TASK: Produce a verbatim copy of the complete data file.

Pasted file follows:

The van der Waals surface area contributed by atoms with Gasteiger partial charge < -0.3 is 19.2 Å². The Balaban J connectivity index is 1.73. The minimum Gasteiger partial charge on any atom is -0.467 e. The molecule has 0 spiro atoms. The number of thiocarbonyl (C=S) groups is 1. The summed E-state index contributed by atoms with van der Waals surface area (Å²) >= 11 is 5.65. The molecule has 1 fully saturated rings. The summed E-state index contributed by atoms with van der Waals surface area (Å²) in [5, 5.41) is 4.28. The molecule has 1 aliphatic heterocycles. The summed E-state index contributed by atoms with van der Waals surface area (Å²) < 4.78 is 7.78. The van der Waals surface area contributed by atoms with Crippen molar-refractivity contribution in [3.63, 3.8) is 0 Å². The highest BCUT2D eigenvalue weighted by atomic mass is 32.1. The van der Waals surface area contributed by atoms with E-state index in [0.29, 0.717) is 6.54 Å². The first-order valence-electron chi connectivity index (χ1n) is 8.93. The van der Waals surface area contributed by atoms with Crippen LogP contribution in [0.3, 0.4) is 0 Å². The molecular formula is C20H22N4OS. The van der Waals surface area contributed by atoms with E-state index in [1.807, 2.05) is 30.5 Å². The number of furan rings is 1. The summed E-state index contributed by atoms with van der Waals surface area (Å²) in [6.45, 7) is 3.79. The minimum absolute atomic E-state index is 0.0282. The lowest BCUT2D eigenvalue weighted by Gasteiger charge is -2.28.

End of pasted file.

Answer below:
The van der Waals surface area contributed by atoms with Gasteiger partial charge < -0.3 is 19.2 Å². The Balaban J connectivity index is 1.73. The minimum Gasteiger partial charge on any atom is -0.467 e. The molecule has 0 spiro atoms. The number of thiocarbonyl (C=S) groups is 1. The summed E-state index contributed by atoms with van der Waals surface area (Å²) >= 11 is 5.65. The molecule has 1 fully saturated rings. The summed E-state index contributed by atoms with van der Waals surface area (Å²) in [5, 5.41) is 4.28. The molecule has 1 aliphatic heterocycles. The summed E-state index contributed by atoms with van der Waals surface area (Å²) < 4.78 is 7.78. The van der Waals surface area contributed by atoms with Crippen molar-refractivity contribution in [3.63, 3.8) is 0 Å². The highest BCUT2D eigenvalue weighted by atomic mass is 32.1. The van der Waals surface area contributed by atoms with E-state index in [0.29, 0.717) is 6.54 Å². The first-order valence-electron chi connectivity index (χ1n) is 8.93. The van der Waals surface area contributed by atoms with Crippen LogP contribution in [0.3, 0.4) is 0 Å². The molecular formula is C20H22N4OS. The van der Waals surface area contributed by atoms with E-state index in [1.807, 2.05) is 30.5 Å². The number of furan rings is 1. The summed E-state index contributed by atoms with van der Waals surface area (Å²) in [6.45, 7) is 3.79. The minimum absolute atomic E-state index is 0.0282. The lowest BCUT2D eigenvalue weighted by Gasteiger charge is -2.28.